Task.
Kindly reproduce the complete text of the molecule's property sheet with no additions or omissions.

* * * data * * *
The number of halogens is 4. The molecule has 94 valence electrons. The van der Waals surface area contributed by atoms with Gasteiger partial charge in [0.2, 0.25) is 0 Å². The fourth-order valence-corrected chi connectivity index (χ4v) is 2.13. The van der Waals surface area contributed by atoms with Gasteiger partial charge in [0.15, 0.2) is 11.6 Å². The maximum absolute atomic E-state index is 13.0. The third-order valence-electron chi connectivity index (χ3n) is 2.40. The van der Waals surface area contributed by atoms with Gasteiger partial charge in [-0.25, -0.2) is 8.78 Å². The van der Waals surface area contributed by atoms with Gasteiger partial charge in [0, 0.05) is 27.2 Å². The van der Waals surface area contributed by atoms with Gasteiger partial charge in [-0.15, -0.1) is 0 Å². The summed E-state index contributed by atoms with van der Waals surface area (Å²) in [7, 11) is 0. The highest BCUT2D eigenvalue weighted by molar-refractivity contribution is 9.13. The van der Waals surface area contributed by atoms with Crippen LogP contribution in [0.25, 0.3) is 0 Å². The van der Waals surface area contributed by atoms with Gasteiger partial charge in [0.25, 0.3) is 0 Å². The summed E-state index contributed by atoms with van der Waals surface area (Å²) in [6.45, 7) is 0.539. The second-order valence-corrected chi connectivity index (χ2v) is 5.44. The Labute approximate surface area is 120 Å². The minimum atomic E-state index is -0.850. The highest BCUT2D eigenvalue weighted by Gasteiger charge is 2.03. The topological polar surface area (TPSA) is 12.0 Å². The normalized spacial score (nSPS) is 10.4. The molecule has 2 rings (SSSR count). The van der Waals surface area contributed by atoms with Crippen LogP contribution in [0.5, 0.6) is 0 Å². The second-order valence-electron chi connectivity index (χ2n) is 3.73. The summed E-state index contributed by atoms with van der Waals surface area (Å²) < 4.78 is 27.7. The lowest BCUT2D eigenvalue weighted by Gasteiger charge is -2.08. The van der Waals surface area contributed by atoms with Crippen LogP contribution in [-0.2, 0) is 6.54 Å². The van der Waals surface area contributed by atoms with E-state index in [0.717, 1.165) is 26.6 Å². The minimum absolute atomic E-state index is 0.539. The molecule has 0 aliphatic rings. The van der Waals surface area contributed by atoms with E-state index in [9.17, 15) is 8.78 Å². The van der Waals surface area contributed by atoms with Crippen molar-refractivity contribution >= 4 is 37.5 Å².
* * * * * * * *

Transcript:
The number of halogens is 4. The molecule has 94 valence electrons. The van der Waals surface area contributed by atoms with Gasteiger partial charge in [0.2, 0.25) is 0 Å². The fourth-order valence-corrected chi connectivity index (χ4v) is 2.13. The van der Waals surface area contributed by atoms with Gasteiger partial charge in [0.15, 0.2) is 11.6 Å². The maximum absolute atomic E-state index is 13.0. The third-order valence-electron chi connectivity index (χ3n) is 2.40. The van der Waals surface area contributed by atoms with Gasteiger partial charge in [-0.25, -0.2) is 8.78 Å². The van der Waals surface area contributed by atoms with Gasteiger partial charge in [0, 0.05) is 27.2 Å². The van der Waals surface area contributed by atoms with Gasteiger partial charge in [-0.15, -0.1) is 0 Å². The summed E-state index contributed by atoms with van der Waals surface area (Å²) in [7, 11) is 0. The highest BCUT2D eigenvalue weighted by molar-refractivity contribution is 9.13. The van der Waals surface area contributed by atoms with Crippen LogP contribution in [0.25, 0.3) is 0 Å². The van der Waals surface area contributed by atoms with Gasteiger partial charge in [0.25, 0.3) is 0 Å². The summed E-state index contributed by atoms with van der Waals surface area (Å²) in [6.45, 7) is 0.539. The second-order valence-corrected chi connectivity index (χ2v) is 5.44. The Labute approximate surface area is 120 Å². The minimum atomic E-state index is -0.850. The highest BCUT2D eigenvalue weighted by Gasteiger charge is 2.03. The topological polar surface area (TPSA) is 12.0 Å². The normalized spacial score (nSPS) is 10.4. The molecule has 2 rings (SSSR count). The van der Waals surface area contributed by atoms with Crippen LogP contribution in [0.5, 0.6) is 0 Å². The second-order valence-electron chi connectivity index (χ2n) is 3.73. The summed E-state index contributed by atoms with van der Waals surface area (Å²) < 4.78 is 27.7. The lowest BCUT2D eigenvalue weighted by Gasteiger charge is -2.08. The van der Waals surface area contributed by atoms with Crippen LogP contribution in [-0.2, 0) is 6.54 Å². The van der Waals surface area contributed by atoms with E-state index in [0.717, 1.165) is 26.6 Å². The minimum absolute atomic E-state index is 0.539. The molecule has 0 aliphatic rings. The van der Waals surface area contributed by atoms with E-state index in [9.17, 15) is 8.78 Å². The van der Waals surface area contributed by atoms with Crippen molar-refractivity contribution >= 4 is 37.5 Å².